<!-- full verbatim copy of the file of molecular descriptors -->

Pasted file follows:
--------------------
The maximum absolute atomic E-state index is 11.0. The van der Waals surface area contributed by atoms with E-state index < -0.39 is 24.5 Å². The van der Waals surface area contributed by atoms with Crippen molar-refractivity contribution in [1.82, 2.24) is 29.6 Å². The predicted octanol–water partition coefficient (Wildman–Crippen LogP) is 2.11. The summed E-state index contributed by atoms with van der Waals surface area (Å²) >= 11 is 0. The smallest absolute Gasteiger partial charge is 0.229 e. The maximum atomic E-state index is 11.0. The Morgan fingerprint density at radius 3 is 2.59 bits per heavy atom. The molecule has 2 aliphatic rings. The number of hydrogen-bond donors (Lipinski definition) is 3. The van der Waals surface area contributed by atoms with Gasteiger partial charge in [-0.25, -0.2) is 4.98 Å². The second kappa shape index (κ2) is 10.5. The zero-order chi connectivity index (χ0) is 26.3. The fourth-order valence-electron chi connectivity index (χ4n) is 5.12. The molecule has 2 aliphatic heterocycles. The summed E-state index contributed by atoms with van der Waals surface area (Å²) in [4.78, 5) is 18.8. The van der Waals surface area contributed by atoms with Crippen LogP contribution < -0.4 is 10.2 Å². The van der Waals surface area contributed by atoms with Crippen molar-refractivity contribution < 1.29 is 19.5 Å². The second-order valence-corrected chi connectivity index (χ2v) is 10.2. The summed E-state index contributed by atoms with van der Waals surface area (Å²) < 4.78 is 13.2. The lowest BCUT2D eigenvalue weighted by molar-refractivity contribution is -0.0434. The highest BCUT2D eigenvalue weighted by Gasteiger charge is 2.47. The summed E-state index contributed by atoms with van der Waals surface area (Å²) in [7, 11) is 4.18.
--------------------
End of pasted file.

The maximum absolute atomic E-state index is 11.0. The van der Waals surface area contributed by atoms with E-state index < -0.39 is 24.5 Å². The van der Waals surface area contributed by atoms with Crippen molar-refractivity contribution in [1.82, 2.24) is 29.6 Å². The predicted octanol–water partition coefficient (Wildman–Crippen LogP) is 2.11. The summed E-state index contributed by atoms with van der Waals surface area (Å²) >= 11 is 0. The smallest absolute Gasteiger partial charge is 0.229 e. The maximum atomic E-state index is 11.0. The Morgan fingerprint density at radius 3 is 2.59 bits per heavy atom. The molecule has 2 aliphatic rings. The number of hydrogen-bond donors (Lipinski definition) is 3. The van der Waals surface area contributed by atoms with Gasteiger partial charge in [-0.25, -0.2) is 4.98 Å². The second kappa shape index (κ2) is 10.5. The zero-order chi connectivity index (χ0) is 26.3. The fourth-order valence-electron chi connectivity index (χ4n) is 5.12. The molecule has 2 aliphatic heterocycles. The summed E-state index contributed by atoms with van der Waals surface area (Å²) in [4.78, 5) is 18.8. The van der Waals surface area contributed by atoms with Crippen LogP contribution < -0.4 is 10.2 Å². The van der Waals surface area contributed by atoms with Crippen molar-refractivity contribution < 1.29 is 19.5 Å². The second-order valence-corrected chi connectivity index (χ2v) is 10.2. The summed E-state index contributed by atoms with van der Waals surface area (Å²) < 4.78 is 13.2. The lowest BCUT2D eigenvalue weighted by molar-refractivity contribution is -0.0434. The highest BCUT2D eigenvalue weighted by Gasteiger charge is 2.47. The summed E-state index contributed by atoms with van der Waals surface area (Å²) in [7, 11) is 4.18.